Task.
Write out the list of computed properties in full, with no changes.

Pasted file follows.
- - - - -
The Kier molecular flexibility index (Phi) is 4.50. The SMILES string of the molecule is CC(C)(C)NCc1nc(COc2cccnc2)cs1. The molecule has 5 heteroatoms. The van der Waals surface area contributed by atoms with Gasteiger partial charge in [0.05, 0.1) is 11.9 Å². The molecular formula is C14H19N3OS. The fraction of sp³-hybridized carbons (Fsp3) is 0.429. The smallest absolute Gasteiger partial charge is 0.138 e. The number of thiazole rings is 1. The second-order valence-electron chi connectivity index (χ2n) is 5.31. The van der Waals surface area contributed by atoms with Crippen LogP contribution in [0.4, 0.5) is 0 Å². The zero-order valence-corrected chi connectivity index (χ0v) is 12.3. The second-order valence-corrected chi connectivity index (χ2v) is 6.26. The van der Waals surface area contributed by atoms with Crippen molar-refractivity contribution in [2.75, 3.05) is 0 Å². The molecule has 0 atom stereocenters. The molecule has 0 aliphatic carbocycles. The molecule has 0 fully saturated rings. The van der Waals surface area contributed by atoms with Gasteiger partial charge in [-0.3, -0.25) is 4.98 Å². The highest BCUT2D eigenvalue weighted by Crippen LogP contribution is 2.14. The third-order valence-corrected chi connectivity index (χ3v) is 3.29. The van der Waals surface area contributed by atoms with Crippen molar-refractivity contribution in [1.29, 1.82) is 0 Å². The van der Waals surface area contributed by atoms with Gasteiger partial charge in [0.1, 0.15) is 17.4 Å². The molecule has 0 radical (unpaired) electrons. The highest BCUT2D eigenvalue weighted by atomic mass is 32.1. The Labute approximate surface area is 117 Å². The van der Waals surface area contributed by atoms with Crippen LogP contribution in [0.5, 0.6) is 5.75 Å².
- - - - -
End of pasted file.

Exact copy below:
The Kier molecular flexibility index (Phi) is 4.50. The SMILES string of the molecule is CC(C)(C)NCc1nc(COc2cccnc2)cs1. The molecule has 5 heteroatoms. The van der Waals surface area contributed by atoms with Gasteiger partial charge in [0.05, 0.1) is 11.9 Å². The molecular formula is C14H19N3OS. The fraction of sp³-hybridized carbons (Fsp3) is 0.429. The smallest absolute Gasteiger partial charge is 0.138 e. The number of thiazole rings is 1. The second-order valence-electron chi connectivity index (χ2n) is 5.31. The van der Waals surface area contributed by atoms with Crippen LogP contribution in [0.4, 0.5) is 0 Å². The zero-order valence-corrected chi connectivity index (χ0v) is 12.3. The second-order valence-corrected chi connectivity index (χ2v) is 6.26. The van der Waals surface area contributed by atoms with Crippen molar-refractivity contribution in [2.75, 3.05) is 0 Å². The molecule has 0 atom stereocenters. The molecule has 0 aliphatic carbocycles. The molecule has 0 fully saturated rings. The van der Waals surface area contributed by atoms with Gasteiger partial charge in [-0.3, -0.25) is 4.98 Å². The highest BCUT2D eigenvalue weighted by Crippen LogP contribution is 2.14. The third-order valence-corrected chi connectivity index (χ3v) is 3.29. The van der Waals surface area contributed by atoms with Crippen molar-refractivity contribution in [1.29, 1.82) is 0 Å². The van der Waals surface area contributed by atoms with Gasteiger partial charge in [0.1, 0.15) is 17.4 Å². The molecule has 0 radical (unpaired) electrons. The highest BCUT2D eigenvalue weighted by atomic mass is 32.1. The Labute approximate surface area is 117 Å². The van der Waals surface area contributed by atoms with Crippen LogP contribution in [0.5, 0.6) is 5.75 Å².